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You are not logged in. #1 20060123 18:22:06
fundamental theorem of calculus part 2Just read about this today. It stated that every continuous function has an antiderivative. My book then trailed off on something about integreting with a constant as the lower limit of integration. In the end I couldn't see there point, and they then simply said "we state the theorem without proof:" A logarithm is just a misspelled algorithm. #2 20060124 02:00:54
Re: fundamental theorem of calculus part 2Correct me if I'm wrong, but isn't it this? I think you're thinking of e^{x²}. Anyway, every function can be integrated, it's just that not all of them can be integrated algebraically. If you wanted to find ∫e^{x²}dx, you'd need to take each and every real value of x and work out the integral at that point using numerical methods. I'd advise telling a computer to do it. Why did the vector cross the road? It wanted to be normal. #3 20060124 02:27:31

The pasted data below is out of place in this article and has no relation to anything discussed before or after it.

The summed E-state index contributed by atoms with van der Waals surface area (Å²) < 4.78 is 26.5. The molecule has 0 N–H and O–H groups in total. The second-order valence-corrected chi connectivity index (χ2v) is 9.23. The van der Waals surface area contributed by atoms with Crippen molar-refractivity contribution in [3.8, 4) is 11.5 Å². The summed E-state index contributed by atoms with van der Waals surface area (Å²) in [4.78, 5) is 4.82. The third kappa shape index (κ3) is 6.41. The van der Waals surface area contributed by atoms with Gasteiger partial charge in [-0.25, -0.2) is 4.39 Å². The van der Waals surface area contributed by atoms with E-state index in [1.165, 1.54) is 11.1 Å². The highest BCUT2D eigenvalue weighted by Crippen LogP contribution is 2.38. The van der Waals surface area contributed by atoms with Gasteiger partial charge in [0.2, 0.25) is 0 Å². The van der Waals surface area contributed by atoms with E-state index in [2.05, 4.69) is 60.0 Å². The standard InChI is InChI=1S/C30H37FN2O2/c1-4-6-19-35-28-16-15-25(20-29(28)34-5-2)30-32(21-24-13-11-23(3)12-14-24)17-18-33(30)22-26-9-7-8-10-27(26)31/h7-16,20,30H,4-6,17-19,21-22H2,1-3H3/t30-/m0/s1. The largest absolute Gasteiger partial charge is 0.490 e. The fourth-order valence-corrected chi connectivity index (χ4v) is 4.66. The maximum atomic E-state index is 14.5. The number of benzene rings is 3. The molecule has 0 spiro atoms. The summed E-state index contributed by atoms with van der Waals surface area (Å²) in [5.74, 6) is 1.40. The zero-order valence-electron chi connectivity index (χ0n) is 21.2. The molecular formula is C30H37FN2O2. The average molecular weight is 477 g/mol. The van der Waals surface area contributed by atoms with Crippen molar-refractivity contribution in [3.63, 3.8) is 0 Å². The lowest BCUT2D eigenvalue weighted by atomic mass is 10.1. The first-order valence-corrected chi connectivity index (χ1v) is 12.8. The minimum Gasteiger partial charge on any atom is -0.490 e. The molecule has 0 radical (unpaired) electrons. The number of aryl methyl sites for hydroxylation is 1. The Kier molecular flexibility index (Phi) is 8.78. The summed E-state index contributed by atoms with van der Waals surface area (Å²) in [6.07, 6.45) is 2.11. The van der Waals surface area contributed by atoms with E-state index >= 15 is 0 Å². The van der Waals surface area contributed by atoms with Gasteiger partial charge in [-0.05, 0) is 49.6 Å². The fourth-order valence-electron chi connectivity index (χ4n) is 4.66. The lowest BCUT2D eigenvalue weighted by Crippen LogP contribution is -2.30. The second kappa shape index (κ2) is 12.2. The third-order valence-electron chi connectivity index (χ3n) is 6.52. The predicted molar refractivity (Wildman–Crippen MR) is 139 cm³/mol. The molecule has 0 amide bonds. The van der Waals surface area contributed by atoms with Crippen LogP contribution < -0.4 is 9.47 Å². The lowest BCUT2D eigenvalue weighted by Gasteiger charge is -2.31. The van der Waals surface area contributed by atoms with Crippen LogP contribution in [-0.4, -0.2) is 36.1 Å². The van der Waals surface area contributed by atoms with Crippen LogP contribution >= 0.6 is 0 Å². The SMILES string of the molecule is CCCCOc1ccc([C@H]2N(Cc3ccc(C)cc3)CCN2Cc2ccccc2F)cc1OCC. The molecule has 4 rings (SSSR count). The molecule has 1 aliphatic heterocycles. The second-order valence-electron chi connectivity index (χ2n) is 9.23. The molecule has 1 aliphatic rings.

Re: fundamental theorem of calculus part 2
If you mean e^x^2, then you're going to love this one. There is an antiderivative of e^x^2. But we can't integrate it. There is a function of it's antiderivative, but it was a function that was unknown until we were investigating the antiderivative of e^x^2. Here is an example you will understand: That is the defintion of ln(x). The same thing happens when you take the integral of e^x^2. The function is defined by that integral. "In the real world, this would be a problem. But in mathematics, we can just define a place where this problem doesn't exist. So we'll go ahead and do that now..."